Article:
Legal options to reduce or repair reputational damage are multi-layered, complex - and require quick responses. Most states, including Pennsylvania and New Jersey - have a one year statute of limitations on defamation and libel actions. Absent extraordinary circumstances, this requires plaintiffs to file an action within twelve months of the posting of the material - no matter when it was discovered. Individuals or businesses that have been injured by false, disparaging claims should contact counsel as quickly as possible to determine their legal options. The first step toward repairing a reputation may be defending it.

[1] Roy F. Baumeister & Ellen Bratslavsky et al., Bad is Stronger than Good, 5 Rev. Gen'l Psych. 323 (2001).
[2] See e.g. Larsen v. Philadelphia Newspapers, Inc., 543 A. 2d 1181, 1188 (Pa. Super. Ct., 1988).
[3] 47 U.S. C. §230(c)(1), (f)(3).
[4] 47 U.S.C. §230(c)(1).
[5] Courts have held, however, that the act of selecting third party materials or minor editing of such information was not sufficient to lose the immunity of the DCA. See e.g., Batzel v. Smith, 333 F.3d 1018 (2003) (act of selecting material for internet site insufficient to void the immunity of the CDA); Donato v. Moldow, 865 (A.2d 711 (N. J. Super. Ct. 2005)(minor editing of comments and providing tips on posting insufficient to void the immunity of the CDA).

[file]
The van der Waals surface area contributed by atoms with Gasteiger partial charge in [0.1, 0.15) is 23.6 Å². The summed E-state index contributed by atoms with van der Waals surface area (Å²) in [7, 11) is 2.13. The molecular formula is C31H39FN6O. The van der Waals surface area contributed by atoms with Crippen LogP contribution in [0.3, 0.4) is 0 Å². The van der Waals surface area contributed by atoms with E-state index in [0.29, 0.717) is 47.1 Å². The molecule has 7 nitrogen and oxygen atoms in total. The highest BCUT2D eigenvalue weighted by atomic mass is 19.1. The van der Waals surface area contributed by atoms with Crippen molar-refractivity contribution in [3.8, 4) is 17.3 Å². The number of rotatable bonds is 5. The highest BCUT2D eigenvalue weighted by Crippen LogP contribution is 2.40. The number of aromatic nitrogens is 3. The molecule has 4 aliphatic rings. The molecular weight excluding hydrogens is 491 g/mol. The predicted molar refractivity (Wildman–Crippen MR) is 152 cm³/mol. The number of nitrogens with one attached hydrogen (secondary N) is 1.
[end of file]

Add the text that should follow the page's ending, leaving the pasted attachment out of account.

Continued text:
[6] See e.g.,  Fair Hous. Council of San Fernando Valley v. Roomates.Com LLC, 521 F.3e 1157 (9th Cir. 2008)(holding that pre-populated drop down menu was sufficient to make made defendant a content provider for purposes of the CDA).
[7] Cubby, Inc. v. CompuServe, Inc., 776 F. Suppl. 135 (1995).

Tuesday, May 9, 2017